Guest & Contest: Vee Michaels

Tips for Showing over Telling

As writers we’re told, “show don’t tell.”

“We know, we know!” we respond, but do we? As a multi-published author and a long-time book reviewer, I hate to admit there is a lot of telling out there.

Some of it is okay. Readers don’t need detailed descriptions on everything in the story. Saying ‘Sally felt remorse,’ may be preferable to ‘Sally’s gut tightened, she’d known it was wrong, but yet, she’d chosen to do it. How she wished she could reverse time.’

Whichever is better at the time is up to the writer. I’d like to give you a tip on quickly identifying when you’re telling when you think you might be showing.

In previous years I figured the words felt, smelled, touched, heard, listened, appeared, etc. were showing words. To an extent they are, but they are also redundant and make the writing fatty. Other showing words name the emotion outright, embarrassed, angry, empathy, etc.

Below are two mini-scenes from my book Sex-O-Matic written three ways—the last is best and what appears in my book.

An example of telling: I was embarrassed, so I closed the box and went back to the table to eat.

This is a bit better: I felt heat warm my face. I closed the box and returned to dinner where I tried to act nonchalant.

This is best: With burning cheeks, I closed the box. After returning to the table, I stabbed a ravioli.

Here’s another example from my story Sex-O-Matic:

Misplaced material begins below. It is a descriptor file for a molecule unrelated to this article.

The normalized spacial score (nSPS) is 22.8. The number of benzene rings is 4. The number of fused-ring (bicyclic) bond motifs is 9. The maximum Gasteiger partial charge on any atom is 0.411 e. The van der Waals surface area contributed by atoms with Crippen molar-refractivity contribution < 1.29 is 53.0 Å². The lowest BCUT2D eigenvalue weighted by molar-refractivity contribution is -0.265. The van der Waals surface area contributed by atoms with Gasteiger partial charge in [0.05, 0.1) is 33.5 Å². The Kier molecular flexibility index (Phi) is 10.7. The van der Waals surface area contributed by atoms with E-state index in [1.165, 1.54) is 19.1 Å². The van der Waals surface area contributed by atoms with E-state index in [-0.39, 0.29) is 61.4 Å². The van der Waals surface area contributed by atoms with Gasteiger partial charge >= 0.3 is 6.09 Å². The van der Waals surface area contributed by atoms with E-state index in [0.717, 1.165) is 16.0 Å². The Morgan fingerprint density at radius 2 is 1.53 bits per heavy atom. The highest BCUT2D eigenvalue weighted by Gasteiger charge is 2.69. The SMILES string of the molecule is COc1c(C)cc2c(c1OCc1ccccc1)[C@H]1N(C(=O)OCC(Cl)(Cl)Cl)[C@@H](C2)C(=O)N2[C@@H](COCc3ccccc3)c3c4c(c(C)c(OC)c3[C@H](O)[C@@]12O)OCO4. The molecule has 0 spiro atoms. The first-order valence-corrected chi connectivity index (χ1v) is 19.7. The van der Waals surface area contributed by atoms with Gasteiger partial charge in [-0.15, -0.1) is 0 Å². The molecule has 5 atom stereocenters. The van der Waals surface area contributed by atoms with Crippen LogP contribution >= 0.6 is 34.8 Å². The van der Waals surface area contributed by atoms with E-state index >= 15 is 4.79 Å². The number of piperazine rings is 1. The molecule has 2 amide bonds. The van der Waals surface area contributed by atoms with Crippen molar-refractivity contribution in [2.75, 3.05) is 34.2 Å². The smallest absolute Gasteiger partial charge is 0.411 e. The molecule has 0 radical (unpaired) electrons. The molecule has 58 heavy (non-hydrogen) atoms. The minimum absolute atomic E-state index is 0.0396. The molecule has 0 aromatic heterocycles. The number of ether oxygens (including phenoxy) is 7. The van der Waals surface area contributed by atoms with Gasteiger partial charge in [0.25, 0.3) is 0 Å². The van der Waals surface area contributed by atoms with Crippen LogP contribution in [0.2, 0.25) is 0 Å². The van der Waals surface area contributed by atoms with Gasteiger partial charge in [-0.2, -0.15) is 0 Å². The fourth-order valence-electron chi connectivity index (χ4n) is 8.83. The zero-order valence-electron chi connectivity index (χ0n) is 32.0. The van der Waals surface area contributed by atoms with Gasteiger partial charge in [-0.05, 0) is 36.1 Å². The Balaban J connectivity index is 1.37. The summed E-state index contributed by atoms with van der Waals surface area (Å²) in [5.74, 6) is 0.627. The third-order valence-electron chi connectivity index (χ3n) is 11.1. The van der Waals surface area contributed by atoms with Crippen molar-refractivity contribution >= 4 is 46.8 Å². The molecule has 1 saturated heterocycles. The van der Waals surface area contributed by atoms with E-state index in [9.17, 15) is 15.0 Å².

Telling: Fidgeting, Marv looked uncomfortable.

Showing somewhat: I watched Marv’s Adam’s apple bob as he swallowed then he rolled the magazine into a tube and bounced it on his thigh. He was obviously uncomfortable.

Better: Marv’s Adam’s apple bobbed as he swallowed. Shifting his weight in the chair, he rolled the manual into a cylinder and bounced it on his thigh.

Tip: When you are done with your manuscript, use your word processor to do a search and destroy job on words that tell. Trust your readers to intuit your characters’ emotions without being told. On my website I have a list of redundant and showing words. Feel free to download it and good luck!

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Get Vee Michaels latest story Sex-O-Matic at Breathless Press. Visit her website, www.veemichaels.com to see her entire collection of fun, sexy stories or shoot her an email at vee@veemichaels.com to receive a free story.

Contest details:

  • The prize is a download of either Sex-O-Matic or Toy Training.
  • The contest is open to anyone over the age of 18.
  • You must leave a meaningful comment for entry.  This means your comment needs to be more than “please enter me in the contest”.
  • A valid email address needs to be included in your comment.  If you’re worried about spam, please modify your address, such as admin.bookblog AT gmail.com.  You can also send a message to this email after your comment has been posted.
  • While following the blog isn’t required, it is appreciated.
  • The contest ends on Sunday, November 20.

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